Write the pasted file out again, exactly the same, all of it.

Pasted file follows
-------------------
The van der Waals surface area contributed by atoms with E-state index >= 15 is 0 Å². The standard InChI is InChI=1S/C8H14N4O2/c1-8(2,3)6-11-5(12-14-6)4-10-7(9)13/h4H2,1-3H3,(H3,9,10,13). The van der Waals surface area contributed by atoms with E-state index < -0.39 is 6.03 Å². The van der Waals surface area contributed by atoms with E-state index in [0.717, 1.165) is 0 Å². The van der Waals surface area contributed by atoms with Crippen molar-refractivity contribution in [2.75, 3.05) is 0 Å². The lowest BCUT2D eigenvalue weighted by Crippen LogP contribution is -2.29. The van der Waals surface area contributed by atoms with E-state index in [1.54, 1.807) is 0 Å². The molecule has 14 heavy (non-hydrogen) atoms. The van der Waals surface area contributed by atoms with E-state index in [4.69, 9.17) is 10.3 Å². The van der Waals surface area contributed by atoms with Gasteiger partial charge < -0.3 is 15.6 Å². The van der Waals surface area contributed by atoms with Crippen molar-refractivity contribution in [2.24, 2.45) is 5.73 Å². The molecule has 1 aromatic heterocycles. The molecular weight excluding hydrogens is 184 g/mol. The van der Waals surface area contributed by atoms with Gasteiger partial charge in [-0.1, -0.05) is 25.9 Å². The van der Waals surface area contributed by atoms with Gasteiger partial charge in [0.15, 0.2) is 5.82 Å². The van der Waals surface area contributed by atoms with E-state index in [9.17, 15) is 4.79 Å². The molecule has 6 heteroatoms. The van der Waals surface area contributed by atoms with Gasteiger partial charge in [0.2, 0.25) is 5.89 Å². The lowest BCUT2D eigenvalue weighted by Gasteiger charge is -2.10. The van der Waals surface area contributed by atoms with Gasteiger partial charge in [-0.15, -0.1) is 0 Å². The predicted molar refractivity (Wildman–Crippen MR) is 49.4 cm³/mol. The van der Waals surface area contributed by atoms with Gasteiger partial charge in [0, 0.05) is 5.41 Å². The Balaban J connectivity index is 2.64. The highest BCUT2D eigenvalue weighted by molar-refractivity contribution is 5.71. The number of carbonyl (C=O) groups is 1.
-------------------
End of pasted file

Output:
The van der Waals surface area contributed by atoms with E-state index >= 15 is 0 Å². The standard InChI is InChI=1S/C8H14N4O2/c1-8(2,3)6-11-5(12-14-6)4-10-7(9)13/h4H2,1-3H3,(H3,9,10,13). The van der Waals surface area contributed by atoms with E-state index < -0.39 is 6.03 Å². The van der Waals surface area contributed by atoms with E-state index in [0.717, 1.165) is 0 Å². The van der Waals surface area contributed by atoms with Crippen molar-refractivity contribution in [2.75, 3.05) is 0 Å². The lowest BCUT2D eigenvalue weighted by Crippen LogP contribution is -2.29. The van der Waals surface area contributed by atoms with E-state index in [1.54, 1.807) is 0 Å². The molecule has 14 heavy (non-hydrogen) atoms. The van der Waals surface area contributed by atoms with E-state index in [4.69, 9.17) is 10.3 Å². The van der Waals surface area contributed by atoms with Gasteiger partial charge < -0.3 is 15.6 Å². The van der Waals surface area contributed by atoms with Crippen molar-refractivity contribution in [2.24, 2.45) is 5.73 Å². The molecule has 1 aromatic heterocycles. The molecular weight excluding hydrogens is 184 g/mol. The van der Waals surface area contributed by atoms with Gasteiger partial charge in [-0.1, -0.05) is 25.9 Å². The van der Waals surface area contributed by atoms with Gasteiger partial charge in [0.15, 0.2) is 5.82 Å². The van der Waals surface area contributed by atoms with E-state index in [9.17, 15) is 4.79 Å². The molecule has 6 heteroatoms. The van der Waals surface area contributed by atoms with Gasteiger partial charge in [0.2, 0.25) is 5.89 Å². The lowest BCUT2D eigenvalue weighted by Gasteiger charge is -2.10. The van der Waals surface area contributed by atoms with Gasteiger partial charge in [-0.15, -0.1) is 0 Å². The predicted molar refractivity (Wildman–Crippen MR) is 49.4 cm³/mol. The van der Waals surface area contributed by atoms with Gasteiger partial charge in [0, 0.05) is 5.41 Å². The Balaban J connectivity index is 2.64. The highest BCUT2D eigenvalue weighted by molar-refractivity contribution is 5.71. The number of carbonyl (C=O) groups is 1.